The reign of Mr. Coates at the Academy marked the period of its greatest prosperity. Rich endowments were made to the schools, a gallery of national portraiture was formed, and some of the best examples of Gilbert Stuart's work acquired. The annual exhibitions attained a brilliancy and éclat hitherto unknown... Mr. Coates wisely established the schools upon a conservative basis, building almost unconsciously the dykes high against the oncoming flow of insane novelties in art patterns... In this last struggle against modernism the President was ably supported by Eakins, Anschutz, Grafly, [Henry Joseph] Thouron, Vonnoh, and Chase... His unfailing courtesy, his disinterested thoughtfulness, his tactfulness, and his modesty endeared him to scholars and masters alike. No sacrifice of time or of means was too great, if he thought he could accomplish the end he always had in view—the honour and the glory of the Academy. It was under Mr. Coates' enlightened direction that was fulfilled the expressed wish of Benjamin West, the first honorary Academician, that "Philadelphia may be as much celebrated for her galleries of paintings by the native genius of the country, as she is distinguished by the virtues of her people; and that she may be looked up to as the Athens of the Western World in all that can give polish to the human mind."[6]

During World War I, Academy students were actively involved in war work. "About sixty percent of the young men enlisted or entered Government service, and probably all of the young women and all the rest of the young men were directly or indirectly engaged in war work."[7] A war service club was formed by students and a monthly publication, The Academy Fling, was sent to service members. George Harding, a former PAFA student, was commissioned captain during the war and created official combat sketches for the American Expeditionary Forces.

Women at the Academy

The 1844 Board of Directors' declaration that women artists "would have exclusive use of the statue gallery for professional purposes" and study time in the museum on Monday, Wednesday, and Friday mornings signified a significant advance towards formal training in art for women.[8] Prior to the founding of the Academy, there were limited opportunities for women to receive professional art training in the United States. This period between the mid-19th and early 20th centuries shows a remarkable growth of formally trained women artists.

By 1860 female students were allowed to take anatomy and antique courses, drawing from antique casts.[9] In addition, women enjoyed their newly acquired library and gallery access. Life classes, the study of the nude body, were available to women in the spring of 1868 with female models; male models were added for study six years later. This came after much debate on whether it was appropriate for women to view the nude male form.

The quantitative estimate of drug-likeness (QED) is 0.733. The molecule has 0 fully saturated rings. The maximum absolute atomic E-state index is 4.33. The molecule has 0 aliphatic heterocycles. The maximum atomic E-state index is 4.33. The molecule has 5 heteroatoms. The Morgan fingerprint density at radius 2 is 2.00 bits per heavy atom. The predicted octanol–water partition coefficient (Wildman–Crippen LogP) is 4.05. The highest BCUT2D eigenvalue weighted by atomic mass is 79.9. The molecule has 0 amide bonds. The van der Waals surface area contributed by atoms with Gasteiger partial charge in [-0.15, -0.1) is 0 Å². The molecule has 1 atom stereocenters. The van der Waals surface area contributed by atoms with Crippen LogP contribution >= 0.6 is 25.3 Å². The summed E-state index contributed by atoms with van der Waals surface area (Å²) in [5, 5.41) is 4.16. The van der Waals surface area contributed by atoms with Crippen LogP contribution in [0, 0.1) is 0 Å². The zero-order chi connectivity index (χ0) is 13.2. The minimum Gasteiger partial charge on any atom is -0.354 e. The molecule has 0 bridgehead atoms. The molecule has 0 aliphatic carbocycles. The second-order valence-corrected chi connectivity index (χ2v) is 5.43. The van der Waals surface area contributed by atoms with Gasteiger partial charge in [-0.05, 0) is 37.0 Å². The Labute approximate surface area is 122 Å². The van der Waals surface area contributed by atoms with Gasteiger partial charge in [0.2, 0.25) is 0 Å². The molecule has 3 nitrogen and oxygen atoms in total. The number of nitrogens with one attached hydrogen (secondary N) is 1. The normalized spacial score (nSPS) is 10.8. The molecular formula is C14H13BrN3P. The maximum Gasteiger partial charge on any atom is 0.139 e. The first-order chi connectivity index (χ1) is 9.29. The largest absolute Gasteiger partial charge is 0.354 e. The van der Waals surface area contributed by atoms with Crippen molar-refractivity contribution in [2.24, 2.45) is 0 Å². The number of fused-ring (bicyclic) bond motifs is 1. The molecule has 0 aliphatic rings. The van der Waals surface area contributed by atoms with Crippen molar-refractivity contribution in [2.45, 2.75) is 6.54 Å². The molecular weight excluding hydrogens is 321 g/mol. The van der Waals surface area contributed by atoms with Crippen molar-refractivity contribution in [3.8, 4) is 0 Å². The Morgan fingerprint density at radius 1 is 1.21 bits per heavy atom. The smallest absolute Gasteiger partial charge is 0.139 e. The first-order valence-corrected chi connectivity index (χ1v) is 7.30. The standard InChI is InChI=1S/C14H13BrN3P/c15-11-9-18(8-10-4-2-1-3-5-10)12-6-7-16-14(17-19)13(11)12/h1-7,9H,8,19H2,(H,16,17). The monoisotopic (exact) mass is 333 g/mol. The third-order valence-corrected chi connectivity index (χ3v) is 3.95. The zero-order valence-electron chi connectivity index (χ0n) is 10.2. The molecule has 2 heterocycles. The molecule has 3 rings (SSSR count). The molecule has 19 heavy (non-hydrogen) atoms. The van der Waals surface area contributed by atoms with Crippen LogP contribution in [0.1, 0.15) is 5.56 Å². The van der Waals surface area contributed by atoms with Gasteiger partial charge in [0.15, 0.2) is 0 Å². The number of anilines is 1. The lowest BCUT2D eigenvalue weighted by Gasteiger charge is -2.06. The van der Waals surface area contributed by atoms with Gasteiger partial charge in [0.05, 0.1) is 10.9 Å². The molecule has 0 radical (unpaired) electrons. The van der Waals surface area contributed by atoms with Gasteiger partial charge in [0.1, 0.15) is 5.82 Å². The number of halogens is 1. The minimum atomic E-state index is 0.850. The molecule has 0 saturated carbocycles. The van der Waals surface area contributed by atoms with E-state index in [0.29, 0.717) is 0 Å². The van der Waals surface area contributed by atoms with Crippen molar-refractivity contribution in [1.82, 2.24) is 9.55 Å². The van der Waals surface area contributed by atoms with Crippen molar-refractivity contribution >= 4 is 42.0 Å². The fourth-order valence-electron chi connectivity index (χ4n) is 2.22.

It took 24 years before women could take full advantage of all aspects of training at the prestigious institution.[10] After 1868 women took more active leadership roles and achieved influential positions. For example, in 1878 Catherine Drinker, at the age of 27, became the first woman to teach at the academy.[11] One of her pupils, her younger cousin Cecilia Beaux, would leave a lasting legacy at the academy as the first female faculty member to instruct painting and drawing, beginning in 1895.[12] By the 1880s women artists competed with men for top accolades and recognition. Not until much later, however, did the academy gain its first woman on the Board of Directors in 1950.

Even as women artists were making progress in the United States, they had difficulty studying in Europe. Women who chose to travel overseas typically studied the works of master artists in the galleries, not in classes. In this regard, the U.S. was more progressive than Europe at the time.[citation needed]

In 2010, The Academy acquired the Linda Lee Alter Collection of Art by Women, nearly 500 works by female artists, from collector Linda Lee Alter. Artists in the collection include those of international renown, such as Louise Bourgeois, Judy Chicago, Louise Nevelson, Kiki Smith and Kara Walker, as well renowned Philadelphia artists including Elizabeth Osborne. In 2012, The Academy featured the collection in the exhibition The Female Gaze: Women Artists Making Their World. [13]

An exhibition space within the Academy